Friday, January 30, 2009

*Ghost Notes* and *Stuck Outside of Phoenix* Now Available on Kindle, Plus Updike

It's true. You can now get Ghost Notes and/or Stuck Outside of Phoenix for your Kindle device. Go here:

Ghost Notes

Stuck Outside of Phoenix

If you buy one, I'll be curious to know what you think. This is my first foray into this realm, and I have no way to test them. I need to know how it looks, if it looks the way it's supposed to look, anything weird that might jump out at you. So if you buy, don't be shy.

Or you can write to tell me how much you love the novels. I'm always open to that.

"When I write, I aim in my mind not toward New York but toward a vague spot a little to the east of Kansas. I think of the books on library shelves, without their jackets, years old, and a countryish teenaged boy finding them, have them speak to him. The reviews, the stacks in Brentano’s, are just hurdles to get over, to place the books on that shelf."

-John Hoyer Updike (1932-2009)



It wasn't exactly east of Kansas but in San Francisco, and I wasn't exactly a teenager but about 29, and it wasn't at a library but at a used bookstore where I first took the plunge into Rabbit, Run, the first book of the Rabbit Tetralogy by John Updike. Many times I'd walked the row of his novels at Changing Hands bookstore on Mill Avenue in Tempe--downstairs, in the used books section--in the decade I spent in Arizona. John Updike. I knew the name, but I'd never read anything by him. Frankly, he sounded a little tame compared to what I was used to reading--Faulkner, Vonnegut, Beckett, Miller--major stylists who broke all kinds of literary rules to become lions of the genre. Updike's work--I knew nothing of it, but still I was convinced--was decidedly safe and conventional by comparison. Didn't he write "domestic realism," about normal people in the suburbs doing barely deviant things? (Hell, that was me.) So for years I skipped the U section at Changing Hands (he seemed to take up the whole thing), and moved on to what I thought of as more adventuresome pursuits.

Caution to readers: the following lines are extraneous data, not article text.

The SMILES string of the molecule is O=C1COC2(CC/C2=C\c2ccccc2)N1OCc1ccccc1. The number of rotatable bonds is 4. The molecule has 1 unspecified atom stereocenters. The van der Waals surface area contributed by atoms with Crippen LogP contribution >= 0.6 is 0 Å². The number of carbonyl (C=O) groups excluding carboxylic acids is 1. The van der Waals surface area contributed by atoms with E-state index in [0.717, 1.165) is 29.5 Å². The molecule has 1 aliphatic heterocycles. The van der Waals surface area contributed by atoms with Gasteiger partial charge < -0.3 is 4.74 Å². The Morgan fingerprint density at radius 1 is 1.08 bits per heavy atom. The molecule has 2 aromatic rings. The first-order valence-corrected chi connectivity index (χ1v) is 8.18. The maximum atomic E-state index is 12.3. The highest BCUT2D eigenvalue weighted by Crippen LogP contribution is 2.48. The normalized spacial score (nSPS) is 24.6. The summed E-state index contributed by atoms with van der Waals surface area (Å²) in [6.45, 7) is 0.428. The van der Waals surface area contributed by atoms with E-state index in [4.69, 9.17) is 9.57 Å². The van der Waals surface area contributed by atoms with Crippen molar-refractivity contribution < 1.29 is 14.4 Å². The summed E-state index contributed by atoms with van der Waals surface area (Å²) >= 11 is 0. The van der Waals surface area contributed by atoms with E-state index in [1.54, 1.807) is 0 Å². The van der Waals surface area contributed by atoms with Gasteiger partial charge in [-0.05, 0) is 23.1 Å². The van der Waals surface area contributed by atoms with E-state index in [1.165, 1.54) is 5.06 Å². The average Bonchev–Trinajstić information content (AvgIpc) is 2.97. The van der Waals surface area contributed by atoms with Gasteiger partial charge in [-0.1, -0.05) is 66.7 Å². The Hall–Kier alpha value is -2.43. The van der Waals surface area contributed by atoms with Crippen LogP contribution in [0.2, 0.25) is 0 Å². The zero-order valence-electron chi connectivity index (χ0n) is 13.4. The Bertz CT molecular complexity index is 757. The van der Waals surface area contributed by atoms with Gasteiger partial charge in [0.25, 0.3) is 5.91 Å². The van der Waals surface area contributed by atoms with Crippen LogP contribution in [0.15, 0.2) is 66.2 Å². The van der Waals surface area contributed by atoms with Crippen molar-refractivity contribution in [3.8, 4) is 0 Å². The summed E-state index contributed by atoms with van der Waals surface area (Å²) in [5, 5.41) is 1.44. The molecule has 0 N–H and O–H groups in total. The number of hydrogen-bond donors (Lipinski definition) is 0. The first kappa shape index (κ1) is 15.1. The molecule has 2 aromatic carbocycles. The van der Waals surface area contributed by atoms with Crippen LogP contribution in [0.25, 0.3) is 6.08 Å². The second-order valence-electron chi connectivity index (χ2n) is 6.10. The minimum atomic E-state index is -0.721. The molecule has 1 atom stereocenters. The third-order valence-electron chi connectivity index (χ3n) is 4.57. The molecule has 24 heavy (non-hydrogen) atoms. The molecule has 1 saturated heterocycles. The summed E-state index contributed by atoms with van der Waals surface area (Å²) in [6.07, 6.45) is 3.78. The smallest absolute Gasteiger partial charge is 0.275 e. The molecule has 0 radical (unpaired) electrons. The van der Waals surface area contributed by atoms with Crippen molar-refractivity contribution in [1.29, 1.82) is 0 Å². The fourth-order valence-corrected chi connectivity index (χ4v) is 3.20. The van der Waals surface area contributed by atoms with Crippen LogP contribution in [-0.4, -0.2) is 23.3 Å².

But when I moved to San Francisco in 1999, I was ready for change. I'd just finished my tenure in the Refreshments, and I was ready to explore life after rock music. I guess something more tame didn't sound half bad. So I broke down, bought a copy of Rabbit, Run at a used bookstore, and took the Updike plunge.

That was ten years ago (to the month, in fact), and it began my decade of reading Updike. I was immediately hooked by the beautiful prose, the spot-on tropes, by the insights into life in the latter half of the 20th Century. Try this one on from Rabbit Redux:

"We make companions out of air and hurt them, so they will defy us, completing creation."

I could think about that all day and never quite unriddle it.

Oh yeah. I loved the sex, too. (Woo hoo!)

I immediately plowed through Rabbit, Run and finished the tetralogy by the end of the year. I reread all four books a few years ago, and I'm now convinced this series is the single most rewarding literary experience of my life. I place it above all of my other loves: Proust, Vonnegut, Faulkner, Bellow. I'd start the whole thing over again right now, but I'd like to forget more of it so it retains its freshness. Maybe next year, or the next time I've earned a treat.

Rabbit, Run was also the literary model for my first novel, Stuck Outside of Phoenix.

In the last decade, I've read most of Updike's novels (a few I couldn't finish, but hey, that's what happens when you write twenty or so), and I've become aware of the biggest gripes against him. Most offensive is the fact that he seemed to live the life any aspiring writer would want to live. He wrote beautifully and widely, sold well, was critically acclaimed, was published in all the right places, and seemed to hang on to his slot in magazines like The New Yorker for far longer than other writers would've cared for.

Fortunately, I don't write many short stories, and I don't read The New Yorker, so this jealousy never penetrated me. I was free to enjoy his work.

So, it saddened me when I heard John Updike died last week at the age of 76. For me, he will always be this author whose work I walked past in the used section at Changing Hands, the volumes taking up the entire U row, waiting patiently for me to be ready for them.

What about you? What's your Rabbit Tetrology? What single work or series of fiction would you rate as the one that most rocks your world? And why?

Yours in laying down the law,

Art

Buy Ghost Notes



Buy Songs from Memory


Buy Stuck Outside of Phoenix

Friday, January 23, 2009

What Do You Read?

There's a great article in Time magazine this week about how the publishing industry is changing.

Change, a popular theme these days, eh?



Here's a snippet from the article: